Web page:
Cannabis Stocks Rally Despite Lack Of News

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Cannabis stocks are rallying today, driven by little news. Tilray popped 14% after opening bell this morning, while Aphria was up 10%. Canopy Growth rose by about 5%, while Cronos gained 4%, and Aurora Cannabis gained more than 7%.

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Cannabis stocks rally with little news

The rally in cannabis stocks continued for a second day after Virginia lawmakers voted to legalize recreational marijuana over the weekend, sending a few related bills to the governor's desk. Gov. Ralph Northam hasn't signed the legislation yet, but he is expected to do so soon.

The new laws will legalize recreational marijuana starting in 2024, although they also allow flower sales in Virginia beginning in the fall. Virginia is set to become the first southern state to make recreational pot legal. However, USA Today reports that critics have blasted the bills' delay, saying it extends the unjust treatment of people of color in the criminal justice system.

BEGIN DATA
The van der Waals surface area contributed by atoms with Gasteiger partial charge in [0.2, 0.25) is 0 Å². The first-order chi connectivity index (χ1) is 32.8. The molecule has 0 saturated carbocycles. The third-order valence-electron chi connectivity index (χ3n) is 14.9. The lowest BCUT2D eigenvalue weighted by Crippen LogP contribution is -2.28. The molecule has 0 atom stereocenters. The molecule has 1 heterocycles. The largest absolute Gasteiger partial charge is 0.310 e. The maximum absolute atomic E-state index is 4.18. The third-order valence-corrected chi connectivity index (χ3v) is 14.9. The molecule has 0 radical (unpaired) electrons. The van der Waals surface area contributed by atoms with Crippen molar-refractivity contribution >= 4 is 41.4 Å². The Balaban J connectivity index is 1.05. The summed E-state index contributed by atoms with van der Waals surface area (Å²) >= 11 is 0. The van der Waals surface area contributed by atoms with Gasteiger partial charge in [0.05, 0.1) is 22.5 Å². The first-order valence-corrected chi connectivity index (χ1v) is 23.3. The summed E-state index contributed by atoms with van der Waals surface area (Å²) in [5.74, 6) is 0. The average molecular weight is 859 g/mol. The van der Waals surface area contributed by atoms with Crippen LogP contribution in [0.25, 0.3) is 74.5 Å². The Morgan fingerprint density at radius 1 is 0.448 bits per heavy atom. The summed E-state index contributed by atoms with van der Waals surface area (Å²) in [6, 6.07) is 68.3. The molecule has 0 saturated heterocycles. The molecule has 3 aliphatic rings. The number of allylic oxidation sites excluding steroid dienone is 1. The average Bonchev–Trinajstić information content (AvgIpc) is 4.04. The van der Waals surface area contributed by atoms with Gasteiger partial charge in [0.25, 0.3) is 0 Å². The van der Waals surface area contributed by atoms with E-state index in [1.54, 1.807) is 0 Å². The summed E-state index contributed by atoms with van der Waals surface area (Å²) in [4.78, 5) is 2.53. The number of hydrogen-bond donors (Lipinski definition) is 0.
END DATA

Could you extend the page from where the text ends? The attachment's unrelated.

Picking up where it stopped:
So far, 16 states and the District of Columbia have voted to legalize recreational marijuana, including Virginia. Thirty-six states allow for medical use of marijuana.

The problem with buying pot stocks now

Many investors have been snapping up weed stocks because they expect recreational pot to be legalized at the federal level during the Biden administration. However, many of the cannabis stocks that have been rallying are Canadian firms, which means they won't benefit if marijuana is legalized at the federal level in the U.S. Current law requires cannabis to be grown in the U.S., so lawmakers would have to change that law before Canadian marijuana growers would be able to benefit from federal legalization.

The rally in cannabis stocks may be a bit premature, as there is no guarantee that recreational pot will be legalized in the U.S. President Joe Biden has supported decriminalization and rescheduling of marijuana, which are different from full legalization.

Decriminalizing means loosening the criminal penalties associated with personal cannabis use, but it keeps manufacturing and sale of the drug illegal. If pot is decriminalized, it would mean law enforcement would just ignore possession of small amounts of pot held for personal use. It could also mean civil fines rather than criminal charges if law enforcement does take action.

On the other hand, legalization means allowing the sale and production of marijuana. The government can also levy taxes on it, which is one reason some lawmakers support it.